130% = (X + Y + Z + P + Q + R + S) + P + Q + R + 2*S

Now, the above expression in brackets is equal to 80%              [from equation (1)]

130% = 80% + P + Q + R + 2*S

50% = P + Q + R + 2*20%

P + Q + R = 10%

Step 3: Calculating the final answer

Now, the percentage of women who use more than one brands

= the percentage of women who use two brands + the percentage of women who use three brands

= (P + Q + R) + S

= 10% + 20%

= 30% 

Answer: Option (D)

(Note: In this question, a percentage term like 30% denotes 30% ‘of the total women surveyed’. Let the total number be t. Since the base of each percentage term used in the solution is the same – the total number of surveyed women-percentages have been added and subtracted without writing the base – as in, 30% of t – every time. If the base of each percentage term was not the same, it would have been imperative for us to specify % ‘of what’ with each term) 

QUESTION: 8

A class was tested on two subjects-Mathematics and Physics. 80% of the students passed in Mathematics. This number was 120 more than the number of students who passed in Physics. If 180 students passed in both the subjects and the ratio of students who passed only in Physics and only in Mathematics was 1:7, how many students passed in neither of the two subjects? 

Solution:

Step 1: Question statement and Inferences

We are given the performance of students in a class test that consists of two subjects: Physics and Mathematics. Let’s say the total number of students who appeared for the quiz be N. So, the Venn diagram for the given information can be drawn as under:

Let

P = Number of students who passed only in Physics

M = Number of students who passed only in Mathematics

Z = Number of students who passed neither in Physics nor in Mathematics.

Let us now analyze the pieces of given information, one by one.

First, we are told that 80% of the students passed in Mathematics. The point to note here is that the statement doesn’t say ‘ONLY Mathematics’. Therefore, this percentage term includes students who passed only in Mathematics as well as students who passed in both Mathematics and Physics.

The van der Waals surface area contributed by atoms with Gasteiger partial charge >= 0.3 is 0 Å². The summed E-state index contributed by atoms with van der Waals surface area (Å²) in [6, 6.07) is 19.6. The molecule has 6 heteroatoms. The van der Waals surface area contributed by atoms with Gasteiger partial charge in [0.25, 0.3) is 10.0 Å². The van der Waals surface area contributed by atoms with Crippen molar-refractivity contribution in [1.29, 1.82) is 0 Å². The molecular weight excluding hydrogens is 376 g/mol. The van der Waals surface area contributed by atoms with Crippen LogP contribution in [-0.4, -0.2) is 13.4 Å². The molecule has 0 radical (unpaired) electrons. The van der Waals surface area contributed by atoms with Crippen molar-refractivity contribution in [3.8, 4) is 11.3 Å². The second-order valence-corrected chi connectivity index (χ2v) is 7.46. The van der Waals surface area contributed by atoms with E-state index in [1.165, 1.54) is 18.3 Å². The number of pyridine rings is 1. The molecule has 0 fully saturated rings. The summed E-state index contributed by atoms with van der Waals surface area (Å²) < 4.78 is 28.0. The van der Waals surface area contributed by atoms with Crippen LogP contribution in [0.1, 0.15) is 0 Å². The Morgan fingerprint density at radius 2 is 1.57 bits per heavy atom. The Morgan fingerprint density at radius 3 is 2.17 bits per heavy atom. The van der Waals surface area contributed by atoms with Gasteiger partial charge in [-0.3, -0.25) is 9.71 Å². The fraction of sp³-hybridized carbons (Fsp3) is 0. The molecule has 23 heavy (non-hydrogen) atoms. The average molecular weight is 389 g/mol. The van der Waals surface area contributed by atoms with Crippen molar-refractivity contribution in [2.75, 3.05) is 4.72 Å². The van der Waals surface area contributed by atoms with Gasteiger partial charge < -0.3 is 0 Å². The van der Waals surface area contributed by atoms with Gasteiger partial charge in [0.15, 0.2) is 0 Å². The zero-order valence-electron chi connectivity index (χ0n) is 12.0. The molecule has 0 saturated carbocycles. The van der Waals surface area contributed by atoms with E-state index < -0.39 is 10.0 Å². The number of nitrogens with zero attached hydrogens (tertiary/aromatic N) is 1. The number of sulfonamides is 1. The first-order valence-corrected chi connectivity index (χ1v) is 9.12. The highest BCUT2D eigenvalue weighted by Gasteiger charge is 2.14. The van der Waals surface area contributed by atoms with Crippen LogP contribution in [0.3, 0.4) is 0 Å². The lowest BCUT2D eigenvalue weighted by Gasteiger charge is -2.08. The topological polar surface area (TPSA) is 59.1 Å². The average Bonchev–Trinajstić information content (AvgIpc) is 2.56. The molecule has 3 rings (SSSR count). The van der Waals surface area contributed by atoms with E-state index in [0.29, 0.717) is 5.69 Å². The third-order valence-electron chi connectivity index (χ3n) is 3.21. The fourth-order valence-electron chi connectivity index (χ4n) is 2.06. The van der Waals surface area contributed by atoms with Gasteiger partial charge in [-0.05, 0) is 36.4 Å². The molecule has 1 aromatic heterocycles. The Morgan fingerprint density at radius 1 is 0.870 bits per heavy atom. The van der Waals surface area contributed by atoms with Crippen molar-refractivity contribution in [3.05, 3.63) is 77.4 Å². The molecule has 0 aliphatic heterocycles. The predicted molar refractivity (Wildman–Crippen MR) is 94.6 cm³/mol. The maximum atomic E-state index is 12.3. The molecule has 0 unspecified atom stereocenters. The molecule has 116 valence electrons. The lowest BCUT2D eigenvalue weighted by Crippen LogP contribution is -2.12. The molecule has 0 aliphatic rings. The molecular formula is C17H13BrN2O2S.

Therefore, we can write the equation:

   M+180=80 of N

Or,  M=0.8N - 180  . . . (1) 

We are also told that the number of students who passed in Mathematics was 120 more than the number of students who passed in Physics.

Again, we note that this statement doesn’t say ‘Only Mathematics’ or ‘Only Physics’. The number of students who passed in Physics will be equal to the number of students who passed only in Physics PLUS the number of students who passed in both subjects.

Thus, we can write the equation:

 M + 180 = (P+180) + 120

Or, M = P + 120  . . . (2)

Finally, we are given that

Or, M = 7P . . . (3)

 Step 2: Finding required values

Substituting the value of M from Equation 3 in Equation 2:

7P = P + 120 

6P = 120

P = 20

From Equation 2:

M = 140

From Equation 1:

140 = 0.8N – 180

 

N = 400

Step 3: Calculating the final answer

Now, P + 180 + M + Z = N

Substituting the values of P, M and Z in this equation, we get:

20 + 180 + 140 + Z = 400

340 + Z = 400

Z = 60

So, the number of students who failed in both the subjects is 60    

Answer: Option (C)